Six Ways Manufacturers can Make ERP Data Migration Easier

ArMand Nelson, Director of Strategy

Managing and maintaining quality data is an ongoing battle, and one that most manufacturers aren’t excited about taking on. It’s tedious and time-consuming to make sure every field is correct, each duplicate is removed and every record is up to date.

But when it’s time to switch to a new ERP, data quality has to be a top priority. One of the biggest impacts a manufacturer can have on the efficiency and speed of an ERP project is cleaning up data before the work kicks off, because cleaning it up during the actual implementation will only add time and cost to the project.

You know your data and your current ERP system, so it’s best to clean data up there. Here are a few tips on where to prioritize your efforts.

Pick your approach There are two approaches to data clean-up: Extract everything and put it in a spreadsheet to clean and re-import, or have a developer write scripts to update the data within the ERP. The “right” approach depends on your in-house expertise and comfort level.

Be consistent Ensure consistency in upper and lowercase letters, make sure everything is spelled correctly, and make sure fields like addresses and descriptions are completely filled out.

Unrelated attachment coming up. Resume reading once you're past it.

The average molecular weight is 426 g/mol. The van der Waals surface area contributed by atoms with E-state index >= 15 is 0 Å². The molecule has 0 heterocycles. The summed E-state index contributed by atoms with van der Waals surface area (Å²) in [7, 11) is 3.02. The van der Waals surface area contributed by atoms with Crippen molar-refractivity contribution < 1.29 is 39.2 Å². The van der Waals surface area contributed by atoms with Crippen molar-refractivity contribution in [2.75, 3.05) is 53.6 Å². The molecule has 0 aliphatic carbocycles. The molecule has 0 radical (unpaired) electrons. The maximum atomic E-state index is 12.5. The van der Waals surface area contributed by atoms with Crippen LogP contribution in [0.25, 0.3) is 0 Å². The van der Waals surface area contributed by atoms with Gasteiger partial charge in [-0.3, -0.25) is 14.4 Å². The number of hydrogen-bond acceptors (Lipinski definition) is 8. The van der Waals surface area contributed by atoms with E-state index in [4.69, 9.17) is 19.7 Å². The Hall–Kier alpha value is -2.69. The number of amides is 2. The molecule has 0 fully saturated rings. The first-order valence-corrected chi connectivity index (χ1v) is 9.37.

Know what the data should be To get your data in good shape, it would help to know what it should look like in the new ERP system and downstream systems.  What are the field lengths? Do you need to remove special characters? Have you purged duplicate customers, vendors and items so you’re not migrating bad data?

Don’t convert everything at once! There’s a tendency to convert everything and deal with it later, but that can cause big complications down the road. Purge the records and data you don’t need and keep only the data that’s necessary. Or, if you’re not sure whether you’ll need it, you can convert the data at a later phase, or keep the old system for a while in case you need to access the older data.

Find the orphans a home Look for orphan records and delete them. Someone might have created a shipment against an order but didn’t receive anything on the shipment and didn’t delete it. You can also consider changing delete parameters to help delete data you do not want to convert, or use scripts to identify the orphan data, validate it and delete the records.

Test, test and test Start in a test environment and then graduate to running a small number of records in production to make sure everything works as expected. And of course, always have a back-up you can restore.

Cleaning up data is a big undertaking and it’s important to maintain the quality you worked so hard to get. Train users thoroughly on the new system, put gates in place to keep users from creating bad data, and set up rules to safeguard the data as much as possible. If you don’t have the in-house resources to get your data in order, or if you need help prioritizing what to do and when, talk with your ERP’s system integrator (SI) for the project. Your SI can give you guidance and best practices each step of the way.